reflections related to disability advocacy, family and (needed) cultural change
Thursday, September 04, 2008
Sarah Palin, Election '08 and More
My mind is reeling—it’s the first week of school, there’s going to be this election soon (have you heard?), my own busy-ness is swallowing time AND I have a thousand things I want to say!!!! Where do I start????
Sarah Palin: OK, she gives a good speech, but so do I… not enough. She has a baby with a disability—I do think this candidacy offers some lovely exposure for disability issues, but to influence my vote I would need to know her views on the value and citizenship/membership in our society of adults with disabilities. Babies, as challenging as new diagnoses and medical concerns may be, are the easy part.
What does “friend and advocate” really mean to the 22 year old guy who is being denied community choices who must move to a nursing home or institution—at 1/3 higher cost to the taxpayer and 99% less quality of life for him? What does it mean to the 75% unemployment rate for people with disabilities? To folks who need healthcare?
McCain: Have you seen or heard anything different from McCain’s folks about disability since Palin has stepped on board? They still don’t have their disability stance on their website—now they have Sarah Palin and Madeleine Will on their team. What is holding them back??
I fear they are beholden to others who are not in favor of a real disability policy… and I can’t see how election will improve that. I hope they show me otherwise.
I think Obama chose Biden because of his experience, I think McCain didn’t feel he needed anyone’s experience, he needed their appeal. I would like to see how he intends to respond to Palin’s influence because if he doesn’t, she is incidental at best.
Issues: I don’t vote on abortion alone. I don’t vote on $$ alone either. There is a cost for living in a great place. Freedom ain’t free as the saying goes. Since money is going to be spent there must be value—for the people in our communities. Show me value.
Life on the Spectrum: The book Crucial Conversations calls either/or thinking a “sucker’s choice” and says never fall for it. I tell people in advocacy talks that all or nothing circumstances don’t exist. • We do not have to have exactly the healthcare system we have now OR something completely awful—those are NOT the only two choices. • We do not have to accept inaccessibility OR fall into economic rack and ruin. • We do not have to be all in-Iraq OR all out-of-Iraq. There is actually no issue that I have heard discussed that is the all or nothing situation that is portrayed. Every issue offers a spectrum of options and choices.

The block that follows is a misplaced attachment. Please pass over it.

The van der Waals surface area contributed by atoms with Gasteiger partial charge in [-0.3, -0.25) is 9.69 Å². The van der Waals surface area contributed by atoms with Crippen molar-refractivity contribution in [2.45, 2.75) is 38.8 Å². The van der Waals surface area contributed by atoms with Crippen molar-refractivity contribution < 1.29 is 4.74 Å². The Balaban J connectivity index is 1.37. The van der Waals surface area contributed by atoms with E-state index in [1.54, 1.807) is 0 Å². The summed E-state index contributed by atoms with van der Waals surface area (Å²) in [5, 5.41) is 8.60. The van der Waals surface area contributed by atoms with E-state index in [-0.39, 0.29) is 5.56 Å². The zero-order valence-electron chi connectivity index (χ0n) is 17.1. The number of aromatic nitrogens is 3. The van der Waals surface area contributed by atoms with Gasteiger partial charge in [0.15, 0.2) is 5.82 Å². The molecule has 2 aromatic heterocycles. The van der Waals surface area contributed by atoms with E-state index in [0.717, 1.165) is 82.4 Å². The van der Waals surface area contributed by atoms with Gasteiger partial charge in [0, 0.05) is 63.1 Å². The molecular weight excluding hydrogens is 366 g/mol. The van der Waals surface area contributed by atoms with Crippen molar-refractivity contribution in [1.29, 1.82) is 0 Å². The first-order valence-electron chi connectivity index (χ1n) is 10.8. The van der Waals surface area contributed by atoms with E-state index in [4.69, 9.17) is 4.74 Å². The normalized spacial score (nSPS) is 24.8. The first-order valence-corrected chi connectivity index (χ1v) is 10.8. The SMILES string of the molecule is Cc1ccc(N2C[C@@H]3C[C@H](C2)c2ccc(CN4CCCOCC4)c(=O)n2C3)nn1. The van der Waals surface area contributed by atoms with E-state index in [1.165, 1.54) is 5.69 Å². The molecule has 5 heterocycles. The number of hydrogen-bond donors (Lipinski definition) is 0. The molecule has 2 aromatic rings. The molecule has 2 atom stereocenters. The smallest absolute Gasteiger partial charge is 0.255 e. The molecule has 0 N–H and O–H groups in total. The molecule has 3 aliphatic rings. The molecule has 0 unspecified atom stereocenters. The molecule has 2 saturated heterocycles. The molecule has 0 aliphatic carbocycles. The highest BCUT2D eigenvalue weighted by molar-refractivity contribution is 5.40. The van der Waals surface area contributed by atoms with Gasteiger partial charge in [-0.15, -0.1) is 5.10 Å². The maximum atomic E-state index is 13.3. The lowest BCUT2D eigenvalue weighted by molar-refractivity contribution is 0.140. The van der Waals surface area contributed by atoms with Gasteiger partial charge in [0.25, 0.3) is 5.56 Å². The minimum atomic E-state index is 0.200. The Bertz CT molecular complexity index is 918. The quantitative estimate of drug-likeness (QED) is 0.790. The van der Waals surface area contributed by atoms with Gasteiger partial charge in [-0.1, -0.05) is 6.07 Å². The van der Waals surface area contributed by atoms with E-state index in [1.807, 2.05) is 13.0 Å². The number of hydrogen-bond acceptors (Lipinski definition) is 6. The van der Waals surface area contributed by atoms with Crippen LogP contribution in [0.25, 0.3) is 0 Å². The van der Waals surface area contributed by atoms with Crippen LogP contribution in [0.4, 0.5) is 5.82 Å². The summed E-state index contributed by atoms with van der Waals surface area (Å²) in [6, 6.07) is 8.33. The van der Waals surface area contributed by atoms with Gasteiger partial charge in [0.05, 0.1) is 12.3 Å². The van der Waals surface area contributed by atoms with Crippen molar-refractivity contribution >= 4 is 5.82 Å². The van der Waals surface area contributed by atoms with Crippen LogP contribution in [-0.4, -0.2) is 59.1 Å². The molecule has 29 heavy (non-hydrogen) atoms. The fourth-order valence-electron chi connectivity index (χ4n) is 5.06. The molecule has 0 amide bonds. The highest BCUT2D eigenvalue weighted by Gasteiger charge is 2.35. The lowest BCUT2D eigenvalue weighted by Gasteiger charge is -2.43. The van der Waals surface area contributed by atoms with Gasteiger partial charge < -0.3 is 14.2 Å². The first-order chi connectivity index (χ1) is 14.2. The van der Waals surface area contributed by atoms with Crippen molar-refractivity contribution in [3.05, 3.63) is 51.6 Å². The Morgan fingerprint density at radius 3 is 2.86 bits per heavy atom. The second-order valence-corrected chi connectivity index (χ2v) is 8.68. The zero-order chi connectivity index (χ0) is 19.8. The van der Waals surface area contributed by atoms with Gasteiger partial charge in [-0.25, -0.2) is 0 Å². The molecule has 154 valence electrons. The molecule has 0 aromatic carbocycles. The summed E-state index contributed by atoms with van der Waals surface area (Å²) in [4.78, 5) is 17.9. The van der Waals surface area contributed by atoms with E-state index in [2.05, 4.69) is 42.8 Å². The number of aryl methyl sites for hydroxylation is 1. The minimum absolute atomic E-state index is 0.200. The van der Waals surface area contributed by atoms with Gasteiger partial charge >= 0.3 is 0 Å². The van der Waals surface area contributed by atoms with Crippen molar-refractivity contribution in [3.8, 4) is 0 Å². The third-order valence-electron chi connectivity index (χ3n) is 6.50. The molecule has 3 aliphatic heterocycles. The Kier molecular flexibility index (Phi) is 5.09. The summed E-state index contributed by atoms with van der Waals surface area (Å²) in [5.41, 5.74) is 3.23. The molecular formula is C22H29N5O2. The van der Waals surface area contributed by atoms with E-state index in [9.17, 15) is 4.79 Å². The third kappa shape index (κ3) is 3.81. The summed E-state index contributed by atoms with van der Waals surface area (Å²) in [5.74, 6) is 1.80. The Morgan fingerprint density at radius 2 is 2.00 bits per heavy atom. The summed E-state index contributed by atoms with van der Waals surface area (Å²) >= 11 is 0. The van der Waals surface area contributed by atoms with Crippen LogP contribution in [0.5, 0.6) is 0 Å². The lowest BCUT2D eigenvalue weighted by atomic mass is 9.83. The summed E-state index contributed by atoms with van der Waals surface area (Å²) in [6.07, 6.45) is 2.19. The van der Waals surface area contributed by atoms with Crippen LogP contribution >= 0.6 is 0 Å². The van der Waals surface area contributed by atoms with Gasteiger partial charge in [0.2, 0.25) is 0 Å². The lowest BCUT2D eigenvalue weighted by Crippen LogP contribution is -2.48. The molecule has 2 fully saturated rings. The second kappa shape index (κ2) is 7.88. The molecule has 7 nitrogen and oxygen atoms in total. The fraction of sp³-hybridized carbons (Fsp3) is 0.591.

Characterizations: What is up with jumping from discussing issues to personal insults?? Several discussions I have heard or read begin with people saying why they like their idea for solving one of the world’s problems, which is good. Somewhere in the mix somebody derails and says “Oh, that’s because you don’t believe in personal responsibility.” Or, “Oh that’s because you’re a rigid conservative.”
Somehow a person who hears something they don’t like thinks name-calling exempts them from having to listen, maybe? Or, in the case of talk-show hosts, if you’re not getting enough oomph from your points, driving up the drama keeps the listeners, maybe??
Ugly, either way.
Damage: I am beginning to think that elections can be as damaging to the fabric of society as any war, environmental issue, moral dilemma, economic concern, natural disaster or homeland security issue could ever be.
I am wondering what Solomon, in the Old Testament would have done if the two moms fighting over the baby had both said to go ahead and split him.
• Polarizing rhetoric divides us against each other. • Characterizations poison our relationships making us less able to work together. • All or nothing positioning makes applying our American creativity and know-how to problems impossible. I want to know which candidate has the best post-election healing plan—we are going to need it.
Negativity: Remember the bell curve. I mentioned this in a comment a bit ago, but I think it bears repeating. Al Condeluci, in his talk about inclusion, points out that all the world is a bell curve: 20% positive gate-keepers, 20% negative gate-keepers and the 60% in between “waiting to be seduced.”
The folks engaging in these issues on line and on TV are from the 2 ends. If the positive folks drop out due to the nastiness, the only voices the 60% with potential will hear are the negative ones. Hang tough, believers—you matter.
I am the mother of three, wife of one. I am a Partners in Policymaking graduate and a committed disability advocate. I want to catch up on my scrapbooking, learn more about art-journaling, get my house in order, read all the books I have set aside to read and change the world--not necessarily in that order. The opinions in this blog are my own and not those of any of employers.